Decades of armed conflict in Lebanon have left behind a legacy of landmines, cluster munitions and other explosive remnants of war (ERW) scattered throughout the entire country. The presence of landmines, cluster munitions and other ERW in Lebanon has had a socioeconomic impact, which goes beyond the obvious danger to people’s lives and livelihoods, since it hinders development of contaminated areas and denies access to agricultural land that is one of the primary sources of income.
The pressure on land, infrastructure and services in Lebanon has been even higher in recent years due to continuous influx of refugees from Syria. The Syrian crisis has increased Lebanon's population by 28% in less than five years, contributing to the already severe socio-economic situation and putting serious pressure on already overburdened public services and host communities, including health and education services and access to employment. Lebanon currently hosts about 1.5 million refugees, mostly from neighboring Syria (UN / Government of Lebanon). This situation was further exacerbated by the explosion in the Port of Beirut with devastating health, psychological and material consequences.
What we do
Clearance of Cluster Munitions and other ERW
ITF has supported the clearance of cluster munitions and other ERW in Southern Lebanon since 2009. Until end of August 2015, almost 1.3 square kilometres of land were cleared with 1,037 dangerous items found and destroyed. Cleared land was handed over to local communities for further productive use. As the pressure on land is high and rising due to the severe economic crisis, clearance and risk education activities have an even greater socio-economic and life-saving value for the growing population of Lebanon. In 2023, ITF supported clearance of 30,000 square meters of land in South Lebanon.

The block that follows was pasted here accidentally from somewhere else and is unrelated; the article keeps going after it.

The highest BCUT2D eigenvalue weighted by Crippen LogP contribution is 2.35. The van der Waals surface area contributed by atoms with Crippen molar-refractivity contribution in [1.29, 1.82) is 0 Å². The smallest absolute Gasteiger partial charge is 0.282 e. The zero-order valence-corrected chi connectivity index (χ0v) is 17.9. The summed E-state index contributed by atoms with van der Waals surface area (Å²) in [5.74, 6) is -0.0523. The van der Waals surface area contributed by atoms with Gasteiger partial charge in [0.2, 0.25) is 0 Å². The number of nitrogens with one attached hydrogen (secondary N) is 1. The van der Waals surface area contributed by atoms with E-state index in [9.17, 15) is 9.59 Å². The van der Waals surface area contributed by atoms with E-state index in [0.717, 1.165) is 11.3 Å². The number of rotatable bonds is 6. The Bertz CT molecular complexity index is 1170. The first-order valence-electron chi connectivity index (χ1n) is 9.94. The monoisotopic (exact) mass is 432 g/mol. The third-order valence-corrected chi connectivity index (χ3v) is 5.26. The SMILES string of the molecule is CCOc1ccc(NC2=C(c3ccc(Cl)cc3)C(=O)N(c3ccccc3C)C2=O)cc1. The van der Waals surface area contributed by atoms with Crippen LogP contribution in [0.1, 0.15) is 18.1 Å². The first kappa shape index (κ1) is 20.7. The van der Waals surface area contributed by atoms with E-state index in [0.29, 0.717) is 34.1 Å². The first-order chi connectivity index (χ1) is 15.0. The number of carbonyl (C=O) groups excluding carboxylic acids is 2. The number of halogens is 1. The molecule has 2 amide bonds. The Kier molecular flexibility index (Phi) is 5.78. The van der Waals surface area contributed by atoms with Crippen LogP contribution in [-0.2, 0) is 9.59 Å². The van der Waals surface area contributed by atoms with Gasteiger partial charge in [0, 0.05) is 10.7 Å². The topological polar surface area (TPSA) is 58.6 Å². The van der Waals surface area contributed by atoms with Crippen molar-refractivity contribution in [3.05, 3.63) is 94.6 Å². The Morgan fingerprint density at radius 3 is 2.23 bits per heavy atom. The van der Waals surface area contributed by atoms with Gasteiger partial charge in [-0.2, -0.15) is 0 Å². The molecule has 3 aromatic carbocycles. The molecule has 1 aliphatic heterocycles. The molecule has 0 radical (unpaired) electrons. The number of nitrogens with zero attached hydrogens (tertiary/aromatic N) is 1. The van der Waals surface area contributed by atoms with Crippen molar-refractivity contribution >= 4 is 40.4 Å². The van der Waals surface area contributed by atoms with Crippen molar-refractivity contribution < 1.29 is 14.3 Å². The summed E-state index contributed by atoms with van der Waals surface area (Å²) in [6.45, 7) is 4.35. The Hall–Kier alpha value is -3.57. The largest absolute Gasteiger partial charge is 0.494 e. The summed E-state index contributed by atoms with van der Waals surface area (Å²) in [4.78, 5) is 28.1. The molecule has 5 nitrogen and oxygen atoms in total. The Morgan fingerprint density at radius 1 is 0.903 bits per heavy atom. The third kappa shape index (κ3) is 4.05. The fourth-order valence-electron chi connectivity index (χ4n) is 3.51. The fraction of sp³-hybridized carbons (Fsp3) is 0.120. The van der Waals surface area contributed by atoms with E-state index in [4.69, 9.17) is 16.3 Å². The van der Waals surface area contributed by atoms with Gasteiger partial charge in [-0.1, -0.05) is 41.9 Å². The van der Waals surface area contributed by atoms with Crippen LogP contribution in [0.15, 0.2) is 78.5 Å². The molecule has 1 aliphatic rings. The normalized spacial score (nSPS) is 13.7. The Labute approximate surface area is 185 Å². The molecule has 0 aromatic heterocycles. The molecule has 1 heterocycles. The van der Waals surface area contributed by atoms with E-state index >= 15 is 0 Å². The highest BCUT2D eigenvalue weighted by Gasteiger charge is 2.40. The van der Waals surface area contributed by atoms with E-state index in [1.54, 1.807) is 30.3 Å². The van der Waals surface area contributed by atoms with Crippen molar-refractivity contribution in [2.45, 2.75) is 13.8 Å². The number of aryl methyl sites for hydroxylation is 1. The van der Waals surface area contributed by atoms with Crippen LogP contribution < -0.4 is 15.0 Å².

ITF has enabled physical rehabilitation of 20 mine/ERW victims and supported coordination between the members of National Victim Assistance Steering Committee. In 2023, ITF is addressesing the urgent health, psychosocial and economic needs of mine victims in Lebanon to help improve the overall quality of their lives and facilitate their reintegration into social, political and economic life.
In 2015, ITF enhanced national capacities by training and providing 5 mine detection dogs to Lebanon Mine Action Centre (LMAC). The dogs are used in quality control executed by LMAC over the works of international and national NGOs. Since 2022, ITF has been supporting LMAC directly through provision of necessary equipment, trainings and other priorities to sustain the national mine action program.